Earlier this month, federal prosecutors charged 50 participants in a multimillion-dollar college admissions scheme in which wealthy parents bribed coaches and standardized test administrators to gain their children admission to elite colleges including Georgetown, Stanford and Yale. Bowdoin was not implicated in the scandal, but administrators have been monitoring the case and reviewing the College’s admissions procedures accordingly.
“It didn’t happen here, and you never say never,” said President Clayton Rose. “But there’s some fundamental reasons why what we do here is different than what went on at the schools where this took place, which gives me significant comfort that it would be very, very difficult for that to happen.”
One reason Rose feels confident that Bowdoin is less susceptible to such schemes is the College’s test-optional policy. Dean of Admissions and Student Aid Whitney Soule also emphasized this point, explaining that the policy mitigates a desire to cheat on standardized tests.
“Since we were the first college to not require [standardized tests], I don’t feel that we are imposing an expectation of testing for successful admission,” said Soule.
Even though there is no way for the Office of Admissions to know if an applicant’s standardized test scores are the result of cheating, Soule believes that the test-optional policy leads the College to rely less on test scores as a metric of evaluation.
Rose hopes that this scandal could lead other schools to consider a similar policy.
“One [key aspect of the scandal] is this notion of standardized tests and how valuable they are in the process of admission and how they’re misused or how they can be corrupted. I think this is a moment to really think hard about that,” said Rose. “I think we provide a long-term test of how it’s possible to be an exceptional college with exceptional students and not put any emphasis or optional emphasis on standardized tests, and more schools are doing that now.”
Both Rose and Soule think that the way the College handles athlete admission sets Bowdoin apart from the implicated schools. Rose said that the College’s small size and athletics structure, in addition to strict NESCAC regulations, would make it much harder for a coach to get away with falsely claiming that a prospective student is an athlete.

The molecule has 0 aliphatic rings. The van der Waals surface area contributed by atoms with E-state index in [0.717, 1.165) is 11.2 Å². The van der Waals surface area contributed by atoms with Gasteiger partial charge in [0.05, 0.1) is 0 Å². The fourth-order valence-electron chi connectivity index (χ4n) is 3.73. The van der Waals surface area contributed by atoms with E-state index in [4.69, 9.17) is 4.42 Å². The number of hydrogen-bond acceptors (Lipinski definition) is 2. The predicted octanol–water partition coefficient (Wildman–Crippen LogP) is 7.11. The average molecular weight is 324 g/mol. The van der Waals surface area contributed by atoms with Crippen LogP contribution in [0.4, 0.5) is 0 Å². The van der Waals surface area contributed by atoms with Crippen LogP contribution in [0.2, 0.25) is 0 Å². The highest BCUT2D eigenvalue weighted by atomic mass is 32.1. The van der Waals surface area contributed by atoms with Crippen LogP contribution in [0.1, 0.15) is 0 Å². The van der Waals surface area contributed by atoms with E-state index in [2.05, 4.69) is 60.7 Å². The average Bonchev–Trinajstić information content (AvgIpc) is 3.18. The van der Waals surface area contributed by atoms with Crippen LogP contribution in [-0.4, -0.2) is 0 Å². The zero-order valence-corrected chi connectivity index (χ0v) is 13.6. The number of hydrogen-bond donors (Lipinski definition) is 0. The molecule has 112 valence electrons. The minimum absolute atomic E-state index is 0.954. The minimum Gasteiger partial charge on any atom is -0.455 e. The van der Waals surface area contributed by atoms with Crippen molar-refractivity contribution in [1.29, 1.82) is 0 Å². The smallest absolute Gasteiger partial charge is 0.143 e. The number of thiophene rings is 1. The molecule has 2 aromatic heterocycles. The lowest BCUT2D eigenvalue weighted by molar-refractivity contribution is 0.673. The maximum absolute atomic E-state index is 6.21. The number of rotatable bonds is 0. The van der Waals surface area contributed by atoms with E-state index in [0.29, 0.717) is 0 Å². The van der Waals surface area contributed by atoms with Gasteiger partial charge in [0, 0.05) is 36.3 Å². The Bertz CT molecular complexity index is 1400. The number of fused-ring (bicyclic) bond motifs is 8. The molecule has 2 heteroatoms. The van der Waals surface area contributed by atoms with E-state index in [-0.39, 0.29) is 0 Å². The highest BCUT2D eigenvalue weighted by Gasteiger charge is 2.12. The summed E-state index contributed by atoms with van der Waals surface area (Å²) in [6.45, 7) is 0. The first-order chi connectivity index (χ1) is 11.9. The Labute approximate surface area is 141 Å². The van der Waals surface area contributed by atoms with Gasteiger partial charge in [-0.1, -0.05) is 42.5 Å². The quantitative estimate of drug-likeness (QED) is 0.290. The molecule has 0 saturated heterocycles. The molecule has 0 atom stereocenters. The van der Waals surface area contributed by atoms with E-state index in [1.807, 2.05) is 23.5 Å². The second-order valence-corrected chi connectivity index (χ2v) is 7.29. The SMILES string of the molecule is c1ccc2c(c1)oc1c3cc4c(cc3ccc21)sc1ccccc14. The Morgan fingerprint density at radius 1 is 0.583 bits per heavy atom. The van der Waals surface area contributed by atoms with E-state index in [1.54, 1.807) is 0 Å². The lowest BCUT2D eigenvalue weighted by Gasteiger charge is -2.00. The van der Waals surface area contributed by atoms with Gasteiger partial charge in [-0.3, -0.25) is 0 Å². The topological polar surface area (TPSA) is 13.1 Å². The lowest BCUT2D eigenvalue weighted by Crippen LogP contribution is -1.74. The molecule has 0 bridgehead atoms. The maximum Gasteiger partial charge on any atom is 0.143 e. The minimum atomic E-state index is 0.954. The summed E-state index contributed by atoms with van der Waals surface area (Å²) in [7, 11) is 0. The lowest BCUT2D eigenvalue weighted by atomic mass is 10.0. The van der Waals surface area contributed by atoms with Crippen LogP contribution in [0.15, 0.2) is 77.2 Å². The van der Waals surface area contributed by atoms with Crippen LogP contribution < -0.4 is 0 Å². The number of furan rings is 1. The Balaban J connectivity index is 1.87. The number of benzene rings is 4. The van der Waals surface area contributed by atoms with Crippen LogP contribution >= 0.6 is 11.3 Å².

“If a first-year student who’s a supported athlete decides not to play, the athletic director will know about that and will meet with them,” said Rose. “It doesn’t happen very often, but there’s not a falling-between-the-cracks that goes on here, which is what can happen in other places.”
Soule finds the scandal disappointing and is concerned that it creates a false narrative around college admissions.
“It’s disgraceful,” she said. “It really undermines work that most institutions rely on that’s built on trust and integrity. And I have faith that our work is still built on integrity, definitely at Bowdoin.”
Rose echoed these sentiments.
“I don’t think it points to a broad corrupt system,” he said. “I think it points to corrupt human beings that took advantage of the system, one where trust is placed in people in various levels, and that trust was massively violated.”
The scandal has sparked a broader conversation across the nation and at Bowdoin about how wealth and privilege benefit students in the college admissions process. Some students feel that, while the issues of bribery are distant, topics of wealth influencing admissions are more pertinent at the College.
“I feel like money displays itself in more than just a purely transactional way … it’s your zip code, where are you from? What kind of school [do] you go to? Sometimes, what sport do you play? Are you a legacy? There’s a number of ways that money manifests itself in the college admissions process,” said Ural Mishra ’20. “So, yeah, I’m just surprised that people are surprised by this.”
Samantha Schwimmer ’21 went to high school with two of the students whose parents are indicted in the scandal. She said she knew many more who used legal channels, such as talking to connections at elite schools and paying external college counselors, to gain an advantage in the admissions process. She thinks that these issues are important to acknowledge at Bowdoin.
“I think that we need to move the conversation away from whether people deserve to be here to understanding that there are systems in place that allow certain students to get into college easier, and having money is one of the most significant ways,” said Schwimmer.
For Soule, the scandal shows a distorted view of the importance of higher education.
“What it absolutely reflects is that there are some people who are willing to place an importance on the idea of education in a particular place above all else, instead of what an education actually provides and what it is about,” she said.